Although cultivated all over the world, sunflowers are true American natives and always work well for western weddings. They're also very nearly a must-have for any country-style or barn wedding. While best known for their brilliant yellow sunburst blossoms, sunflowers are actually available in a range of colors including red, maroon, orange, and even shades of yellow so pale the flowers appear white or ivory. Sunflowers make perfect additions to centerpiece floral arrangements and are an absolute mainstay of late summer and autumn weddings.

While not actually flowers, tree saplings can make incredible centerpieces. Consider potting a few in galvanized or gingham-patterned buckets for a lovely natural statement. Saplings also pair well with other floral arrangements and can be used in combination with many of the flowers mentioned above. And while we'll be discussing favors later in this article, keep in mind that 3"-4" tall trees can serve as incredibly touching all-natural wedding favors that your guests will love!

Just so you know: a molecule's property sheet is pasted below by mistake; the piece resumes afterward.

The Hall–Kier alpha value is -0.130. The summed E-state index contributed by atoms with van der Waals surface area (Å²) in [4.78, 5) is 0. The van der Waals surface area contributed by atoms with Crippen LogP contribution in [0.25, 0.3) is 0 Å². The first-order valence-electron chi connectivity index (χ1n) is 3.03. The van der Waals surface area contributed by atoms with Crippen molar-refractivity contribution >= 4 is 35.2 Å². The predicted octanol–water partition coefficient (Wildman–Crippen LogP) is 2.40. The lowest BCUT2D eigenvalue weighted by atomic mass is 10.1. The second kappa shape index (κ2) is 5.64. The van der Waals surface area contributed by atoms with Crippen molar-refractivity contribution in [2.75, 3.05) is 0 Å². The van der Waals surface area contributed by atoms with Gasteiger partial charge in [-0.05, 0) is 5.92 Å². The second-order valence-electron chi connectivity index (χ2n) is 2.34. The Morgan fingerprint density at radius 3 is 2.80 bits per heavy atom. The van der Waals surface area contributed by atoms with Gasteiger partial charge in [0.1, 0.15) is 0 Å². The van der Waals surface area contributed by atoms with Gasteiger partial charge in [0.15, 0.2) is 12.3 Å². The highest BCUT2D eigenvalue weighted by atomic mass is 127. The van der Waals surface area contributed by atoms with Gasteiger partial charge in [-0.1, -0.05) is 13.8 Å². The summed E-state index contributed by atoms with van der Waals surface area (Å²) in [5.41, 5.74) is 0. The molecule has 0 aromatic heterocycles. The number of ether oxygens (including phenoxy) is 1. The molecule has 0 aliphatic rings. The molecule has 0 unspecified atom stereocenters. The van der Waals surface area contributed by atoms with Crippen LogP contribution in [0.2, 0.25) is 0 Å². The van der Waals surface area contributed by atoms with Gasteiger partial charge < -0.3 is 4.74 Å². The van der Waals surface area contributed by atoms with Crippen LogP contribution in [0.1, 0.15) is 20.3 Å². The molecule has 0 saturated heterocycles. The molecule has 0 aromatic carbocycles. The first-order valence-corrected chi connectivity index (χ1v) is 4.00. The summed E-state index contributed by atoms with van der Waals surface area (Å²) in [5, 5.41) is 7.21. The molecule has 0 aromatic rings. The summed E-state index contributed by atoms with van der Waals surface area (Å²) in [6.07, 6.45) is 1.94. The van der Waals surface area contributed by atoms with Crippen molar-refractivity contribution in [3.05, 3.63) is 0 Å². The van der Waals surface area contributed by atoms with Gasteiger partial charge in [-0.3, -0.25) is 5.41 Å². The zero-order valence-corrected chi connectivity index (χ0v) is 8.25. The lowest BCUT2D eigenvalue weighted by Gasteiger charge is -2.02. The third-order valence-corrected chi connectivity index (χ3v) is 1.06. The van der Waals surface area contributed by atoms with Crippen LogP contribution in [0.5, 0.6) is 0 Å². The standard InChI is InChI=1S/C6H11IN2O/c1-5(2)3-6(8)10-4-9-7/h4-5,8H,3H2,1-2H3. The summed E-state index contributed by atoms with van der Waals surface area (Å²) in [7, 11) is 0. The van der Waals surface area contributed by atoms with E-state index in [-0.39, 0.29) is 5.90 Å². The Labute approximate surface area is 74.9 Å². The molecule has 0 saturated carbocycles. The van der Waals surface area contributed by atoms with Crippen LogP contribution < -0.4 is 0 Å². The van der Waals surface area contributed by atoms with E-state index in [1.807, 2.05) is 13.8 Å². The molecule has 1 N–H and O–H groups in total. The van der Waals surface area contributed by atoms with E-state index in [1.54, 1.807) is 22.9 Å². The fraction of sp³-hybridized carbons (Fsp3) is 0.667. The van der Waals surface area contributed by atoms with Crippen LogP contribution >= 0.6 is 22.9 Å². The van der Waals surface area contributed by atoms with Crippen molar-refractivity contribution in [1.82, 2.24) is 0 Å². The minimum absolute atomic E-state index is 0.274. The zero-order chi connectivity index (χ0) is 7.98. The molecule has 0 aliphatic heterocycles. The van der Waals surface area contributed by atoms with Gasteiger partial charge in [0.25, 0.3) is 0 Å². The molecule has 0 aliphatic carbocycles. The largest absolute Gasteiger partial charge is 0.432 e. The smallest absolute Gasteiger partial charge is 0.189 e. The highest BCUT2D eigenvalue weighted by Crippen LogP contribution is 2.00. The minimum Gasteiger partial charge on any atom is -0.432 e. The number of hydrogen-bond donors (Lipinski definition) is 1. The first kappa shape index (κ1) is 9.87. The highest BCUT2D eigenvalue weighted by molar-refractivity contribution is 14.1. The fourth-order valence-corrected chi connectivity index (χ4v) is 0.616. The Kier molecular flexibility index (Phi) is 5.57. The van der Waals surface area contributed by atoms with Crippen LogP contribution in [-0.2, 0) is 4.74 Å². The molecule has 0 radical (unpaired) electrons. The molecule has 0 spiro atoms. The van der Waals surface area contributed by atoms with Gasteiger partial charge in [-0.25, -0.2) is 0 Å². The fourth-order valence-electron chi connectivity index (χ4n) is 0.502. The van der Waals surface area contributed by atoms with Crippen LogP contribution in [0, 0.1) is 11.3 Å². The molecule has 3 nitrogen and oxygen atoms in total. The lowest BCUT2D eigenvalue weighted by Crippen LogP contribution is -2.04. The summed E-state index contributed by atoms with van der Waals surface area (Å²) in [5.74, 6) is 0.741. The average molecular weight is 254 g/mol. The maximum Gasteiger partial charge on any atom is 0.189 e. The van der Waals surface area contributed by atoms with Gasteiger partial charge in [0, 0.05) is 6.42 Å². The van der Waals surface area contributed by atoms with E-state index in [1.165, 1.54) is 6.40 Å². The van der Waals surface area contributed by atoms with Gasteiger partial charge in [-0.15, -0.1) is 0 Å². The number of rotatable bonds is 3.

As much as we love using real flowers whenever we can, sometimes they just aren't feasible; for those occasions one of our favorite western decorating ideas is to fashion paper flowers. Paper flowers are fully appropriate for western weddings and can be used to create a beautiful effect on your church pews and elsewhere. Even better, you have total control over their color and texture, allowing you to make them as subtle and delicate or as bright and sturdy as you wish; all while perfectly blending them into your main wedding colors. While the mechanics of creating paper blossoms are a little beyond the scope of this article, they are quite simple to make and the internet abounds with a plethora of free how-to videos and instructional guides.